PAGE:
There is an understanding among all humans that they will most likely not make it out of this world alive; the only uncertainty in that process is the how, when, and why. Among African-American males who have often lived lives littered with senseless violence that they have served as both the perpetrator and victim, there is generally an absence of an expectation for longevity.
I can remember when news reports detailed during the nineties that if an African-American male lived to twenty-one, he was now out of the danger zone for being murdered in an American street. Then the number raised to twenty-five, a number that frustrated me because I had yet to reach that milestone. Truthfully, it was not until I was well into my thirties that I no longer felt the daunting shadow of the grim reaper.
Unfortunately, Will Smith, age 34, did not escape what seems to be an ever-present shadow of death that continually hovers over African-American males in today’s shadow. And I must relate that I am heartbroken over Will’s death in New Orleans, Louisiana, in what appears to be a road rage incident that left his beloved wife shot twice in the leg.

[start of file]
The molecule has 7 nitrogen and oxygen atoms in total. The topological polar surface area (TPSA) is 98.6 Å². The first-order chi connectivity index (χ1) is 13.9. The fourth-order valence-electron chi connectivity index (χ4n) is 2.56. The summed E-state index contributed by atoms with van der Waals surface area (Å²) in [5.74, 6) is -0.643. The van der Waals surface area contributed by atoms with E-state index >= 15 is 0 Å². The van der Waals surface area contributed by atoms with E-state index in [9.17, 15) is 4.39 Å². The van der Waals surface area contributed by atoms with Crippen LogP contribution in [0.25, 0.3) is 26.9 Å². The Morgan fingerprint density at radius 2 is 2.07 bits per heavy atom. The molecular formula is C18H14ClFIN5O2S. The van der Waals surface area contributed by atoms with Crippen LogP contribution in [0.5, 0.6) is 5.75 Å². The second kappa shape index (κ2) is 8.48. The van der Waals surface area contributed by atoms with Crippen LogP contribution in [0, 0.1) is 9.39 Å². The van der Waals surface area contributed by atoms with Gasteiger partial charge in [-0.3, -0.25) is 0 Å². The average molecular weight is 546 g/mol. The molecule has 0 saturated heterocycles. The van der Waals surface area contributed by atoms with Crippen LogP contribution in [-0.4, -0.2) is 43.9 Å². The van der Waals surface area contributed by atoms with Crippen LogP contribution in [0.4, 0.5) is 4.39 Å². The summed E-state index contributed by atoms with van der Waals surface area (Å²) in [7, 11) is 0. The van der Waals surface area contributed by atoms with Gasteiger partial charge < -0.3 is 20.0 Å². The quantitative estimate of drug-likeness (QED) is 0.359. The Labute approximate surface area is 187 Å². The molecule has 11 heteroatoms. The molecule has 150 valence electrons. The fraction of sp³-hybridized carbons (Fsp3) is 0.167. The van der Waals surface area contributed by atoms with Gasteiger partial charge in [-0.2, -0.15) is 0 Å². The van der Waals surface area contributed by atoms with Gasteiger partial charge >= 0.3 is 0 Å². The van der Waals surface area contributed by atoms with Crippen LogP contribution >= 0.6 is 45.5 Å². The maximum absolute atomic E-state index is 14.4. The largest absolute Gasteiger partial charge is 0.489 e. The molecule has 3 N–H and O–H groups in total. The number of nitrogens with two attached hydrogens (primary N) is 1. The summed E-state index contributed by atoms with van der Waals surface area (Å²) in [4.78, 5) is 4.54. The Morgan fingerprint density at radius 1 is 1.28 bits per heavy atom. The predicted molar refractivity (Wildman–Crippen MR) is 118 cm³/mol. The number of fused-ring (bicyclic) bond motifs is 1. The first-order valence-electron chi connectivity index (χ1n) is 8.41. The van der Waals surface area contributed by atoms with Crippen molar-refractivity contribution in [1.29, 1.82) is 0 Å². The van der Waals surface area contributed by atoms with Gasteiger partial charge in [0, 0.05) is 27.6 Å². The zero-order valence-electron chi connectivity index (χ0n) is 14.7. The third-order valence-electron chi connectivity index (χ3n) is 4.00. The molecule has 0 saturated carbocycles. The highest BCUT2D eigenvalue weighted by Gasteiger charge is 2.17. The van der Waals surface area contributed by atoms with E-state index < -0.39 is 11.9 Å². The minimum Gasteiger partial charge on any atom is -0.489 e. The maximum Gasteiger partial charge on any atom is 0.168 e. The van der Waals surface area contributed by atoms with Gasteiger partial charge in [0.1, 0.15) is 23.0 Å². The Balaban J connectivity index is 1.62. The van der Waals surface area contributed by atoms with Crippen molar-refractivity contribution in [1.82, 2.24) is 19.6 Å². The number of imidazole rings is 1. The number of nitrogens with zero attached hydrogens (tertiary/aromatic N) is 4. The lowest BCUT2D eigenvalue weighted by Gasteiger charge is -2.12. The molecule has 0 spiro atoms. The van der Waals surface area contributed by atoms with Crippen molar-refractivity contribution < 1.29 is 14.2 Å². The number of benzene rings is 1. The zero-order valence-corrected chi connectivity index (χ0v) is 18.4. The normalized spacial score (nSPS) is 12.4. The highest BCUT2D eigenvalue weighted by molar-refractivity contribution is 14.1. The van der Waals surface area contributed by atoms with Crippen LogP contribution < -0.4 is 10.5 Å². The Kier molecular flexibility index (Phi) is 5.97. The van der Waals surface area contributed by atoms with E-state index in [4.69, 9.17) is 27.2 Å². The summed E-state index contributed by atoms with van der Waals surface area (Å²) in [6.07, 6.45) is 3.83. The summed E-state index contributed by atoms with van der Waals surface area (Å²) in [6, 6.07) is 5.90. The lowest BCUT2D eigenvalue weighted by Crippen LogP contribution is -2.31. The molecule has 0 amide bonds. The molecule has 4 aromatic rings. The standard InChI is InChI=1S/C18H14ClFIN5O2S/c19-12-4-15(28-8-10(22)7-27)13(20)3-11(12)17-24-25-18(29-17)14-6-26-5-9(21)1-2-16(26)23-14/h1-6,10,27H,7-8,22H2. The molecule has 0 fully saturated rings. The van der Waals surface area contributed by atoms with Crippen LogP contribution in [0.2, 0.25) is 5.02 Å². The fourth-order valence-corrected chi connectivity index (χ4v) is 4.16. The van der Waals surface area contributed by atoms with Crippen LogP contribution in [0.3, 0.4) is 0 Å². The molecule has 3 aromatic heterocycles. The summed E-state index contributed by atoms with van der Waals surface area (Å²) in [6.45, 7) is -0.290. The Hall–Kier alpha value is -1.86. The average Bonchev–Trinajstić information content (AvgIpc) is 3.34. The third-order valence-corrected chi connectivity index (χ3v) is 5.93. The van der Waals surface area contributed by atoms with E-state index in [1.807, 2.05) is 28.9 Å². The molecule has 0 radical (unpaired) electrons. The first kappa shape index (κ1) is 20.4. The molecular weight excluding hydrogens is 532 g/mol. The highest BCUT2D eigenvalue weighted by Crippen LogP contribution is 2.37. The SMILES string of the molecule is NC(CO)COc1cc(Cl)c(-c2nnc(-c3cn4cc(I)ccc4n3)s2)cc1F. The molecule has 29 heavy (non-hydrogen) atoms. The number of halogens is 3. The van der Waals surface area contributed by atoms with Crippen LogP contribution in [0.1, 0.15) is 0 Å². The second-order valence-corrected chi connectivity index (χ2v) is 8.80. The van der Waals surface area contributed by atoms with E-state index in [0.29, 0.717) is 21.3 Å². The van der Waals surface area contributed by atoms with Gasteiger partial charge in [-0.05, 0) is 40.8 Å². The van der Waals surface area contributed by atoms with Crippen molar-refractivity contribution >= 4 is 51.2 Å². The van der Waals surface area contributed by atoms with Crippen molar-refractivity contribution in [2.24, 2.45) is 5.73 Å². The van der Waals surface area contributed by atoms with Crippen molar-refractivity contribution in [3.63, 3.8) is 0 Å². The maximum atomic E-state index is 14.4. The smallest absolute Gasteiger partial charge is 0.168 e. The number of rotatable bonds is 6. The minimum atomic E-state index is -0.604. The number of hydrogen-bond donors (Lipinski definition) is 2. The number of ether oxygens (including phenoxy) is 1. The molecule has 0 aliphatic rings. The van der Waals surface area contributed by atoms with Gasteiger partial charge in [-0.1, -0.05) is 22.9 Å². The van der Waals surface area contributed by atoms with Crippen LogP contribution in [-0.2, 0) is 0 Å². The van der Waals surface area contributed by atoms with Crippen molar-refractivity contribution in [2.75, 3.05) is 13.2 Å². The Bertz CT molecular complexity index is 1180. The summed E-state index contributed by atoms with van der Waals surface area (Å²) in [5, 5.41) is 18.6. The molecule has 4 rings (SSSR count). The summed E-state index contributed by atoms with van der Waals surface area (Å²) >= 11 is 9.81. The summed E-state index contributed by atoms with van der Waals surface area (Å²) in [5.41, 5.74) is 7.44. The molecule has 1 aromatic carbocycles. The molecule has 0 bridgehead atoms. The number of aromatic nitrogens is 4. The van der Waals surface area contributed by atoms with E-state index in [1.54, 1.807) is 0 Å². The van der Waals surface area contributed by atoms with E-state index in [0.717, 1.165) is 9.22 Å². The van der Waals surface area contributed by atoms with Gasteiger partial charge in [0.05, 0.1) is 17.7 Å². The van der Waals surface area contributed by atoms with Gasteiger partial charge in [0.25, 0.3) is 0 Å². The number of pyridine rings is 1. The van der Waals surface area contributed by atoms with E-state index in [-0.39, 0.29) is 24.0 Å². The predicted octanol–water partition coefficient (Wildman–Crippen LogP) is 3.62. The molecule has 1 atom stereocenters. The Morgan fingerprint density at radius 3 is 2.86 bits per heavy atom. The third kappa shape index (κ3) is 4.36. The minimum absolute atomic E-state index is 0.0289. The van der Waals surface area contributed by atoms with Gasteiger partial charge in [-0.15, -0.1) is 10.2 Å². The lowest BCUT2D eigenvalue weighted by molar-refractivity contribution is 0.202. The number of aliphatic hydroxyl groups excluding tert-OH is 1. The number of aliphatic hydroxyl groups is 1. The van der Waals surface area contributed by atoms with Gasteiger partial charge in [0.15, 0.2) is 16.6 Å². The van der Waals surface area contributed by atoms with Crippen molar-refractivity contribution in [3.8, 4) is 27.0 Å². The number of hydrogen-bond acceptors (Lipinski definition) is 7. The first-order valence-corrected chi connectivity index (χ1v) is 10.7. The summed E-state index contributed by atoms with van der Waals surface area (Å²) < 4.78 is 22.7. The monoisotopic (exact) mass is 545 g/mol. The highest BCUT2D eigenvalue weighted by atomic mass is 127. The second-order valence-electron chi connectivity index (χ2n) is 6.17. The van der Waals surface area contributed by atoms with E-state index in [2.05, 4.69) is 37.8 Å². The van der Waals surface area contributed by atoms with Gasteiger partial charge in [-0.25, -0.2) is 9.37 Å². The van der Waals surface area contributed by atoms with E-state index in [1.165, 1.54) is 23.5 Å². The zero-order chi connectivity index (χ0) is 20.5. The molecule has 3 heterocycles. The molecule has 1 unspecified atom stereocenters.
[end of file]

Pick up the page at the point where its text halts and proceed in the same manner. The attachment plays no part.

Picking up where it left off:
Our paths crossed in September of 2000 when he arrived at The Ohio State University as an 18-year-old freshman man-child. During my tenure working with the office of Student Athlete Support Services it was rare for the football coaches to come into our area to drive home how important a kid was to the future of the football program, their way of emphasizing that there was no room for a classroom misstep because we needed this kid on the field immediately. Will Smith was one of the three kids that I received such a message about, LeCharles Bentley and Ryan Pickett being the others.
In my role with the Student Athlete Support Services Office, I had the privilege to see Will on a daily basis and got to know him as a hard-working young man who literally handled his business on not only the gridiron, but also the classroom. Surprisingly friendly and affable in his demeanor, there was never a moment away from the gridiron that Will’s face was not adorned with a smile. Put simply, he was way past being a decent human being; he was in actuality a phenomenal person that it was an honor to know.
The story is all too common, African-American male senselessly shot down in an American street, leaving a wife and children behind. Unfortunately for all who knew him, they realize that Will Smith was somebody important to everyone who had the privilege to cross paths with him. Rest-in-Peace Will, you will never be forgotten by those who loved you and that is quite possibly the only ‘silver lining’ one could find at such a moment as this.
See you later and never forget that you are loved, man!!!!!!
Dr. James Thomas Jones III
© Manhood, Race and Culture, 2016.